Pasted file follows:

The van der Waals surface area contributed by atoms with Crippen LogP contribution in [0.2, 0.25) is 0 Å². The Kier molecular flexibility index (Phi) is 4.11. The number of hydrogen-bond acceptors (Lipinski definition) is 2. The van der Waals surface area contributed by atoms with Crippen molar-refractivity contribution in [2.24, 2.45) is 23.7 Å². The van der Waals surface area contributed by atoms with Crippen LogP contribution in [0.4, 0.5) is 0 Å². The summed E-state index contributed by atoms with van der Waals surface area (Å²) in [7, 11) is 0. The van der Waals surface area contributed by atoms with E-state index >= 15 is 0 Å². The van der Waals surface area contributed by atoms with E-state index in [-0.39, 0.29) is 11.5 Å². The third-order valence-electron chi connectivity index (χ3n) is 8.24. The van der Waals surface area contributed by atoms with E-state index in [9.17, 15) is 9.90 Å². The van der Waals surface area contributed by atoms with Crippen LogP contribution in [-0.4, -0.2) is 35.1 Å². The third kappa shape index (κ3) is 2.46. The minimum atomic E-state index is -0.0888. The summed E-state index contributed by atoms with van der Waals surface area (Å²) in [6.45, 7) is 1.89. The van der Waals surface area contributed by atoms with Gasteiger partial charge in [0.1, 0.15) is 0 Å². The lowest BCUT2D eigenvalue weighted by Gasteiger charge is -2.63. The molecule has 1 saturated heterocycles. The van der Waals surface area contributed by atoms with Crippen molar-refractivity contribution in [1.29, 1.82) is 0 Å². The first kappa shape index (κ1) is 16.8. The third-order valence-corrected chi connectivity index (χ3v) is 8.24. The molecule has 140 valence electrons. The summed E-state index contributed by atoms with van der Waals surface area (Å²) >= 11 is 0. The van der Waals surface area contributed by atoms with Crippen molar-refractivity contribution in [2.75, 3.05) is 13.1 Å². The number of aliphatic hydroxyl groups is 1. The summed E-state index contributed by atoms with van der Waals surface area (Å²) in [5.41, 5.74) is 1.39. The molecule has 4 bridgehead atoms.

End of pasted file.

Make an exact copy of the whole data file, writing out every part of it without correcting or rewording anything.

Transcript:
The van der Waals surface area contributed by atoms with Crippen LogP contribution in [0.2, 0.25) is 0 Å². The Kier molecular flexibility index (Phi) is 4.11. The number of hydrogen-bond acceptors (Lipinski definition) is 2. The van der Waals surface area contributed by atoms with Crippen molar-refractivity contribution in [2.24, 2.45) is 23.7 Å². The van der Waals surface area contributed by atoms with Crippen LogP contribution in [0.4, 0.5) is 0 Å². The summed E-state index contributed by atoms with van der Waals surface area (Å²) in [7, 11) is 0. The van der Waals surface area contributed by atoms with E-state index >= 15 is 0 Å². The van der Waals surface area contributed by atoms with E-state index in [-0.39, 0.29) is 11.5 Å². The third-order valence-electron chi connectivity index (χ3n) is 8.24. The van der Waals surface area contributed by atoms with E-state index in [9.17, 15) is 9.90 Å². The van der Waals surface area contributed by atoms with Crippen LogP contribution in [-0.4, -0.2) is 35.1 Å². The third kappa shape index (κ3) is 2.46. The minimum atomic E-state index is -0.0888. The summed E-state index contributed by atoms with van der Waals surface area (Å²) in [6.45, 7) is 1.89. The van der Waals surface area contributed by atoms with Gasteiger partial charge in [0.1, 0.15) is 0 Å². The lowest BCUT2D eigenvalue weighted by Gasteiger charge is -2.63. The molecule has 1 saturated heterocycles. The van der Waals surface area contributed by atoms with Crippen molar-refractivity contribution in [1.29, 1.82) is 0 Å². The first kappa shape index (κ1) is 16.8. The third-order valence-corrected chi connectivity index (χ3v) is 8.24. The molecule has 140 valence electrons. The summed E-state index contributed by atoms with van der Waals surface area (Å²) >= 11 is 0. The van der Waals surface area contributed by atoms with Crippen molar-refractivity contribution in [2.75, 3.05) is 13.1 Å². The number of aliphatic hydroxyl groups is 1. The summed E-state index contributed by atoms with van der Waals surface area (Å²) in [5.41, 5.74) is 1.39. The molecule has 4 bridgehead atoms.